Dutchess_III's avatar

Now that I know that she was the one responsible, then absolutely she should be blamed. However, the two fb friends who passed the meme along didn’t know any more than I did at the time. They didn’t know who was supposed to be watching the child.

CWOTUS's avatar

It’s the fault of climate change, is what it is. Obstructionist Republicans in Congress are to blame…

Lightlyseared's avatar

Surely if you’re designing a barrier to keep people out of an enclosure containing wild animals you’d make it so you can’t just slip through it.

DoNotKnowMuch's avatar

@Dutchess_III: “Now that I know that she was the one responsible, then absolutely she should be blamed.”

Now that you’ve determined that she is to blame, in what way does that help?

Call_Me_Jay's avatar

@Lightlyseared Looking at L.A. Zoo Wikipedia entry for my comment above, I found this:
“One particular spate took place during the late 1990s and early 2000s when, in half a decade, at least 35 animals escaped the zoo including zebras, chimps, kangaroos and antelopes”

Personally, I would call that “Best Zoo EVER!!!!”.

janbb's avatar

Why blame? Shitty shit happens sometimes even to the best parents. Surely you must know that @Dutchess_III ? And your constant male-bashing helps no one.

Jak's avatar

The mother chose to take more kids than she could safely take care and keep track of into a place with inherent environmental dangers, As a consequence, an animal is dead. An animal guilty of nothing more than being born into an environment where “humans” come to gawp at him, throw things at him, and tease him. Where he can not get away from the prying eyes unless he goes through the hole in the wall that leads to a freaking cage. Because of her poor judgement, someone is now dead.
I hope she blames herself. I hope she has a high enough level of consciousness to realize what she caused. I hope she realizes how much worse it could have been for her child had they been near the bears. Or the large cats. Her child was in the gorilla habitat for twenty minutes. He would not have lasted that long in other restricted areas.

canidmajor's avatar

I agree with @janbb, why blame at all? Shit happens. This was tragic on many levels, but assigning blame doesn’t help. I haven’t seen where the family’s name has been released, I hope it hasn’t, it’s likely that zealots would endanger them with fanatic negative attention.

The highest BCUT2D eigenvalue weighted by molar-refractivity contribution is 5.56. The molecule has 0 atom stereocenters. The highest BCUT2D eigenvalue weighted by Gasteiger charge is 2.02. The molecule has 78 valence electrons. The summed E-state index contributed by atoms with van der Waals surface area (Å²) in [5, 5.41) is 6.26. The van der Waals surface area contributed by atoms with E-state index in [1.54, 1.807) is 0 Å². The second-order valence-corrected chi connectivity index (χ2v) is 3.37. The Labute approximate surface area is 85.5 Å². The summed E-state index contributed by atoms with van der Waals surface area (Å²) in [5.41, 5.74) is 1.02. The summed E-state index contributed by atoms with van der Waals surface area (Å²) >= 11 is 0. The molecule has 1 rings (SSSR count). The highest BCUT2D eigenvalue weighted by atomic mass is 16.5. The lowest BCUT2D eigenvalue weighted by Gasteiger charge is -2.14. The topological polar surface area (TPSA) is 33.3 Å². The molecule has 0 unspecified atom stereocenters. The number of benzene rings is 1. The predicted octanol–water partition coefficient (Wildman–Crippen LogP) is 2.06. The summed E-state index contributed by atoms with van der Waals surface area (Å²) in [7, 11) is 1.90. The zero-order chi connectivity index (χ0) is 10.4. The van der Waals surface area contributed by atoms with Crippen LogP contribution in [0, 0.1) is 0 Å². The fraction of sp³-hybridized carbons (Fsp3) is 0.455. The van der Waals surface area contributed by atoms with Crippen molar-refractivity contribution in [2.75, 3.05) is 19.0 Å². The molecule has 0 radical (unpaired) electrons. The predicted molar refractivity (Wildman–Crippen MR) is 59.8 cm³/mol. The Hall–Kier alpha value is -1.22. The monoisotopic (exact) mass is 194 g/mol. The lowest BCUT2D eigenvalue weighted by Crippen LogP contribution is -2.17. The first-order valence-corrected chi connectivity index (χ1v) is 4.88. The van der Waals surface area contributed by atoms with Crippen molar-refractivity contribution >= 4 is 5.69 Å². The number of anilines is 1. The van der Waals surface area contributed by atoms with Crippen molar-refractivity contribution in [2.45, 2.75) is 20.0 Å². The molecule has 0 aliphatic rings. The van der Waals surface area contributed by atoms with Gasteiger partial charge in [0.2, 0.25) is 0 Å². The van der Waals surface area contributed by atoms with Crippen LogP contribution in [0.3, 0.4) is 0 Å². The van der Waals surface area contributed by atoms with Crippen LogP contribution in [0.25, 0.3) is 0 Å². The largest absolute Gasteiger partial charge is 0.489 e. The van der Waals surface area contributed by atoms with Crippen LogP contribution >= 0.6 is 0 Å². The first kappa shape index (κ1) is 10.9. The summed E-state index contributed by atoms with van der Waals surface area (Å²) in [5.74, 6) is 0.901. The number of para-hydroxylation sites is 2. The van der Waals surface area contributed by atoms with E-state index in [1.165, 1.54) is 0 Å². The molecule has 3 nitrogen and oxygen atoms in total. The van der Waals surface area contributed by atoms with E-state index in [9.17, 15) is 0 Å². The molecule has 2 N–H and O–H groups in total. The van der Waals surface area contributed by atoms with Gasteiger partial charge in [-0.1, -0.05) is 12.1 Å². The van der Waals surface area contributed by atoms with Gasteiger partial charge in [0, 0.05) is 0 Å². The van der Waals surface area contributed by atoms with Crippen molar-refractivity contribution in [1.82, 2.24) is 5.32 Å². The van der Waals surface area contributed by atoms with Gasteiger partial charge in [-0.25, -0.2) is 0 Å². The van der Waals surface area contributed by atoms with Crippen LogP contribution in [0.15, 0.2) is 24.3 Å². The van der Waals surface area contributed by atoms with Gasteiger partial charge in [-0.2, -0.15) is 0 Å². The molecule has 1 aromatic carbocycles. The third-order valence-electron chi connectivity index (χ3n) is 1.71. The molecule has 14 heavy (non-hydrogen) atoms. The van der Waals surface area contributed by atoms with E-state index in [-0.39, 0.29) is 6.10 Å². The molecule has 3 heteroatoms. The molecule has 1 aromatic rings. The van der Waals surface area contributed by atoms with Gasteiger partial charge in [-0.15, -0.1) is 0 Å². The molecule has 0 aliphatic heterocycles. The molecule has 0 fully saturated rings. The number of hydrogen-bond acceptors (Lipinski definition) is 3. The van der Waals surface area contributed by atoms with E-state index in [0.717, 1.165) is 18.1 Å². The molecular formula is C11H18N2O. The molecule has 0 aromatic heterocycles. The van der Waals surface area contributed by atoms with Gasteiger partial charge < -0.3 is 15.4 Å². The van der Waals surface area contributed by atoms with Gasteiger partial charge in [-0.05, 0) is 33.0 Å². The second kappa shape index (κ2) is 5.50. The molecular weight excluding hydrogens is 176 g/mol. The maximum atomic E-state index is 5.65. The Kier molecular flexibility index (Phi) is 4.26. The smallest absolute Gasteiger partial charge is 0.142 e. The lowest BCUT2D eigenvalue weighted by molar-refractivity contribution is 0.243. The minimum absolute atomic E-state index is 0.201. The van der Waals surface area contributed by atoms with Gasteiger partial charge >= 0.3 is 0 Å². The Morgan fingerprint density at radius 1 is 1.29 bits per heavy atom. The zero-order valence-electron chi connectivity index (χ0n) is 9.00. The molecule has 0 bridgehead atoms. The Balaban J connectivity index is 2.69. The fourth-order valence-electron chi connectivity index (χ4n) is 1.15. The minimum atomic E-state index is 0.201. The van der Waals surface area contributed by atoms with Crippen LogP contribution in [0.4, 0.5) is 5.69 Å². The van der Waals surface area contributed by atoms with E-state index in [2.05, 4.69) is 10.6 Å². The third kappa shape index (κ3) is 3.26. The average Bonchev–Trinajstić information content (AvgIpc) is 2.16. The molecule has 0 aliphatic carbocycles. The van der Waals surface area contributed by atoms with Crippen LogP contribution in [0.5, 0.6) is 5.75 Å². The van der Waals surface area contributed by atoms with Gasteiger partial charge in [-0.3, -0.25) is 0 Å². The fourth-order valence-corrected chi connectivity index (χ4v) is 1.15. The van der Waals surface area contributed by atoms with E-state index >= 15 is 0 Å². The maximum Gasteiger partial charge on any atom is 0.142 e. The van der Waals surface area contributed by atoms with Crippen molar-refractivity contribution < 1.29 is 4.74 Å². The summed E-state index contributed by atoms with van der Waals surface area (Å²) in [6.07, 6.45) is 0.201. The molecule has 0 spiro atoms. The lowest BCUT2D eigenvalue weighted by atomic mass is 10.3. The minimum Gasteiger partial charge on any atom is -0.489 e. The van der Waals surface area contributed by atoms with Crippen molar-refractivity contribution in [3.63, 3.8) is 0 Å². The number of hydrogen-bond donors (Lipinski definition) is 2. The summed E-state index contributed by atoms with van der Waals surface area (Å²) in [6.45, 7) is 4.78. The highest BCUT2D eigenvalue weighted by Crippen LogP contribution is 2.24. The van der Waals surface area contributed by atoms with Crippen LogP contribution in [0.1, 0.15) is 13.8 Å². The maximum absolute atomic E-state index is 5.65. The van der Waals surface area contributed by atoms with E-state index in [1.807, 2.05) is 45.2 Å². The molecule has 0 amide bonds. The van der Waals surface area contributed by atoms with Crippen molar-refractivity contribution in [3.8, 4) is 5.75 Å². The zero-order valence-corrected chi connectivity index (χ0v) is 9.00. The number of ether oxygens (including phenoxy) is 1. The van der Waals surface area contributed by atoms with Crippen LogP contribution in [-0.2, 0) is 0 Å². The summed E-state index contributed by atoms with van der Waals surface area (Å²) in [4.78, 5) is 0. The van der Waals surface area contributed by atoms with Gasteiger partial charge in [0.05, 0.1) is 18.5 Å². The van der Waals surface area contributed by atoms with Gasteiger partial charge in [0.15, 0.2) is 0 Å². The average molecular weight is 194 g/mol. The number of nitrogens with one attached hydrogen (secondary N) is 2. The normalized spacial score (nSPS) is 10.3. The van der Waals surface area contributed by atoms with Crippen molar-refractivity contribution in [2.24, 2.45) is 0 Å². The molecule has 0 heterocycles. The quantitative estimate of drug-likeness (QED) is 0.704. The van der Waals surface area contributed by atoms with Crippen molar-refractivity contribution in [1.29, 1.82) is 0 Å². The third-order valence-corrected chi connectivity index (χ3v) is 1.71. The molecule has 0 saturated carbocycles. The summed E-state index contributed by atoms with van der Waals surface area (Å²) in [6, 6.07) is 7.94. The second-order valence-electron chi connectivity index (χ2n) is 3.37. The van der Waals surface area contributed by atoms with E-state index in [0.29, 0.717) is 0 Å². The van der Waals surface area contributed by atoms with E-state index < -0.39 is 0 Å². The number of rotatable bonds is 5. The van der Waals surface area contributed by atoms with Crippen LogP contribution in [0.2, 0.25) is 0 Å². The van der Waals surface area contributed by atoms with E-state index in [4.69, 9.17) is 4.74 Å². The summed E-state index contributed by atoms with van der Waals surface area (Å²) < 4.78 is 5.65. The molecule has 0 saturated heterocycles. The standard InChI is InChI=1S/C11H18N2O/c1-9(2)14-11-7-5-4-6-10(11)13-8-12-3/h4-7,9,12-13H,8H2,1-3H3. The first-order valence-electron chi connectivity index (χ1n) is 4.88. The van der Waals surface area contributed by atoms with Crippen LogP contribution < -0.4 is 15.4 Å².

jca's avatar

The family’s name has been released. It’s Gregg.

jca's avatar

The mother made a statement about how she feels awful but etc. and she willingly gave her name.

Family was not available for comment when reporters went knocking.

ucme's avatar

With the media frenzy surrounding her, maybe she gets a feel of what life in captivity was like for the poor gorilla, not attaching blame, just a quiet observation of irony

Pied_Pfeffer's avatar

“Critters” don’t have a choice about living in a zoo or not, nor the conditions. Just about anyone can become a parent. Hindsight is 20–20. Combine these three factors before deciding who is to blame.

canidmajor's avatar

I hope they are not hounded. That poor kid should not have to be marked with the stigma of causing the death of the gorilla.

chyna's avatar

No doubt the mother feels horrible enough. Let’s stop the blame game, no matter if you started it not.

Dutchess_III's avatar

It doesn’t “help” anything @DoNotKnowMuch. It just clarifies that I was wrong when it seemed like were immediately blaming the mother, before knowing the full story or who the kid was at the zoo with.

I’m sure she feels horrible. Just sick.

Pied_Pfeffer's avatar

Isn’t there value in researching what went wrong? Obviously, the gorilla pen is not child-proof.

Dutchess_III's avatar

I wonder why they don’t put electrical wiring around the pens, like they do for horses and cattle, only at a lower voltage than they use for horses and cattle. (Those fences will sure knock you on your ass and lose a few seconds of your life.)

marinelife's avatar

I don’t think that the mother acted responsibly taking four children, one a babe in arms and one a toddler, to the zoo by herself. In that sense, it was her fault.

On the other hand, the social media frenzy of public shaming that occurs these days, is out of hand and just plain wrong.

I too mourn the loss of the gorilla. It was totally innocent. I believe that the zookeepers did what they had to do to protect the child.

Dutchess_III's avatar

Someone on fb mentioned child leashes. I wish there wasn’t such a stigma around those.